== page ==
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Broad axe acquired by Lars Halvorsen while working in American shipyards, and used to shape the mast for KATHLEEN GILLET during its 1989-1991 restoration

Date: c 1909
Dimensions:
Overall: 625 x 243 x 45 mm, 3553.3 g
Medium: Wood, steel
Credit Line: ANMM Collection Gift from Carl Halvorsen
Classification:Tools and equipment
Object Name: Axe
Object No: 00044454

User Terms

    Description
    This broad axe was acquired by Lars Halvorsen in about 1909 while he was working in shipyards in the United States of America. It is one of several of his hand tools that were used by several generations of Halvorsen in their family boat building business. Carl Halvorsen used this axe as a teenager while working with his father Lars, and again in 1990 to shape the new mast for KATHLEEN GILLETT during the vessel's restoration at the Halvorsen boatyard at Bobbin Head.
    HistoryThis broad axe was used with an adze, plane and other hand tools to make spars and masts.

    Carl Halvorsen describes the process:

    'A suitable log is selected and set firmly on blocks and the first step is to shape the log into a square section. The centre line is marked by a chalk line. You pull a long fine line through the chalk, stretch it tightly the full length of the log and "twang". All four faces are also marked by a chalk line to the desired dimensions and are then hewn with a broad axe. The first one is done with the aid of a spirit level and the others are made with the aid of a square. With an axe about two feet long with a head of forged steel and a blade about eight inches wide with a curved cutting edge, one stands astride the log and swings the axe between one's legs working along the grain. The axe's offset handle enables the chalk line to be seen as the axe takes the cut. When all faces have been hewn they are planed with a two-man plane.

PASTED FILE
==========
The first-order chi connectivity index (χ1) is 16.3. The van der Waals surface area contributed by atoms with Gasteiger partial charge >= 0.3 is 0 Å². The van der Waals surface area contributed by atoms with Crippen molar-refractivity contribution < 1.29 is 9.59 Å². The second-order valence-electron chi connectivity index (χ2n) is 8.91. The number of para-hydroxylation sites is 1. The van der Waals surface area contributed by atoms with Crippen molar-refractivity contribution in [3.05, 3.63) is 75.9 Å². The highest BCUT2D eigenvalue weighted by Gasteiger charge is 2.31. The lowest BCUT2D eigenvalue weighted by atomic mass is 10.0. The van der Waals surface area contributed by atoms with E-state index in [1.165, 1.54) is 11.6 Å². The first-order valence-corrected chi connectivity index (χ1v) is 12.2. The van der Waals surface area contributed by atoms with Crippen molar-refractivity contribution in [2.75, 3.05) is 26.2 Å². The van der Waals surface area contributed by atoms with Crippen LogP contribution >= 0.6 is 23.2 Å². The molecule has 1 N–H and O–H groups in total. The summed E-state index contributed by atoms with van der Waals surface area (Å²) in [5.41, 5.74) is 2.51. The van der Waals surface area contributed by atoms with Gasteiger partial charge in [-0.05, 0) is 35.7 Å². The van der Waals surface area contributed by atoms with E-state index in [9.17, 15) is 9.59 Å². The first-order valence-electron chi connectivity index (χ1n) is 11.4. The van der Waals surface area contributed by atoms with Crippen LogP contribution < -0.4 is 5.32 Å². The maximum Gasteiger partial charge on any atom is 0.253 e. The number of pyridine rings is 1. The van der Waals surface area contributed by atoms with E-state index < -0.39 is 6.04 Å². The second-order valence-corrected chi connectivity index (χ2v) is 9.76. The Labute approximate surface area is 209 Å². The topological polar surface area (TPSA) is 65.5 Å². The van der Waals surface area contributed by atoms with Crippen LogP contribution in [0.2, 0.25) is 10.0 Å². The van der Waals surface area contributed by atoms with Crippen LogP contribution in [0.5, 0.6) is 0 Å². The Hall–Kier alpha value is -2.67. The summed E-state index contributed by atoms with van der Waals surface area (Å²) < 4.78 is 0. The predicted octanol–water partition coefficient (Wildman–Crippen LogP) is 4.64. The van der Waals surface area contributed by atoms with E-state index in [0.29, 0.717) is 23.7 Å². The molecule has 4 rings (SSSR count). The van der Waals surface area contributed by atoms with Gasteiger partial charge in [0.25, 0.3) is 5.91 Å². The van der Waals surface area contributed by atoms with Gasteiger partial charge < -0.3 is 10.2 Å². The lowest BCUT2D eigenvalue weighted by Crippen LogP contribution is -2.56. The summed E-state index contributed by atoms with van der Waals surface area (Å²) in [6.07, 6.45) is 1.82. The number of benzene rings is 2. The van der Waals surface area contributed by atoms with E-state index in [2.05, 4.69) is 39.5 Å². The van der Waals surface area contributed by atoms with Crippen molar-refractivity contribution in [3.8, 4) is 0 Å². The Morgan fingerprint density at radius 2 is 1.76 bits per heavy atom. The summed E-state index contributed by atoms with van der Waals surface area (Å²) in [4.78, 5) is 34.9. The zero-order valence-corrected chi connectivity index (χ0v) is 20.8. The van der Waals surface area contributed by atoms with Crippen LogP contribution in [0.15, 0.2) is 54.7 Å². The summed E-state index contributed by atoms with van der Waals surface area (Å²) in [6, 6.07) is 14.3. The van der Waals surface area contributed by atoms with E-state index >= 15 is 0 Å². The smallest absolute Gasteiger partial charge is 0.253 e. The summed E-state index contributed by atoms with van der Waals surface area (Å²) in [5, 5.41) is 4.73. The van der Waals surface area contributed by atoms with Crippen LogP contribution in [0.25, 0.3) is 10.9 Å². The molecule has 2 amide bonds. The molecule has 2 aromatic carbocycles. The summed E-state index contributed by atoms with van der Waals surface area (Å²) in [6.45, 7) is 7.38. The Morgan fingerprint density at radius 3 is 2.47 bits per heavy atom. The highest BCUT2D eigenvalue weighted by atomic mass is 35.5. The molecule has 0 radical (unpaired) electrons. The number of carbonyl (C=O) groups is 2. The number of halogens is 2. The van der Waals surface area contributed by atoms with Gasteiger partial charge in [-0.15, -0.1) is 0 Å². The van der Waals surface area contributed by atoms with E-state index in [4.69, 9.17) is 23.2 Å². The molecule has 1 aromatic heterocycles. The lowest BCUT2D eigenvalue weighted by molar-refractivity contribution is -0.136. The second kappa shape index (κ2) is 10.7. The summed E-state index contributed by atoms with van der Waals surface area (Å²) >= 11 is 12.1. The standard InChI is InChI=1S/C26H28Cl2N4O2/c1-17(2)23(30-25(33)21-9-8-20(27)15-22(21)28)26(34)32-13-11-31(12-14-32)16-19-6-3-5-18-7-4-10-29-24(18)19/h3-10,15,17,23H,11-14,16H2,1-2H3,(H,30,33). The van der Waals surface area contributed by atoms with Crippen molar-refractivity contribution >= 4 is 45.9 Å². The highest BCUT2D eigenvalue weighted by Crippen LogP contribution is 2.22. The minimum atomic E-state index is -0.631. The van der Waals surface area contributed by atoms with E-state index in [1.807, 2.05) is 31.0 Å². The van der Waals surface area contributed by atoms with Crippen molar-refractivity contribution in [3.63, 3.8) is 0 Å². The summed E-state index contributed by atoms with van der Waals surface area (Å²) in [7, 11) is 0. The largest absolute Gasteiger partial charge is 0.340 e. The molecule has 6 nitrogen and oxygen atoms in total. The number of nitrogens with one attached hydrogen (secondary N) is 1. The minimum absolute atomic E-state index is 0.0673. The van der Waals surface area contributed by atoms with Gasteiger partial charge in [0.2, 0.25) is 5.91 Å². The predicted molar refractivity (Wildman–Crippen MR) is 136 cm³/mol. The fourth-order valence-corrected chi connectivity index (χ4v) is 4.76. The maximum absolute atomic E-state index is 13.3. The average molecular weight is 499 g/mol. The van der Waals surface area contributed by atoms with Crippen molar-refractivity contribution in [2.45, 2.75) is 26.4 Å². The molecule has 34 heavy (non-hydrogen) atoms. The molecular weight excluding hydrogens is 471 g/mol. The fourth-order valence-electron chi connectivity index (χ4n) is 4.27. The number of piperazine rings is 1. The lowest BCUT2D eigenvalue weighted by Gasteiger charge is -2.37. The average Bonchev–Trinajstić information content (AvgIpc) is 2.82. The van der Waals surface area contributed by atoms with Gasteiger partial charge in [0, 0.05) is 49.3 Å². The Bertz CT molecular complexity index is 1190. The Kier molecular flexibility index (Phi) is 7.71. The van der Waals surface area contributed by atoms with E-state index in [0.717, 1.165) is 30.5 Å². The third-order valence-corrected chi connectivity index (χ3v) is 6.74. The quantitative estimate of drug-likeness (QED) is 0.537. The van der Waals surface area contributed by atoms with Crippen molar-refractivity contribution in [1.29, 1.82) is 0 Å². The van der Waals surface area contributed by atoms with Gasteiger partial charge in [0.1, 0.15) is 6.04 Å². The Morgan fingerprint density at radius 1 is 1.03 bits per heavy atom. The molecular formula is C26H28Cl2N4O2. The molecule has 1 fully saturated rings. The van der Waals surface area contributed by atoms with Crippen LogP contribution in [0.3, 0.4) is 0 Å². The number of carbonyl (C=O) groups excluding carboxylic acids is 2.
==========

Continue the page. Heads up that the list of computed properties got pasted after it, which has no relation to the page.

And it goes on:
The second step is to form an octagonal section. To mark off the log we use a gauge like an inverted "U" with two sharp scribers in the horizontal section. The two vertical parts of the gauge are held firmly against the sides of the log and it is pulled the full length of the mast. The scribers mark the width of one of the octagonal faces, which reduces along the taper. This is done each side of the square. An adze is then used to form the octagonal shape. A draw knife which is a blade with a handle at each end, is held by both hands and pulled along the mast to remove the remaining ridges. The mast is then planed with a long plane, followed by a short plane. Finally the mast is sand-papered. No power tools are used.'

    This axe was used by Carl Halvorsen to shape the mast for KATHLEEN GILLET during the vessel's restoration at the Halvorsen boatyard at Bobbin Head, Sydney, 1989-1991. It was one of several of Lars Halvorsen's hand tools that were used by several generations of Halvorsen in their family boat building business.

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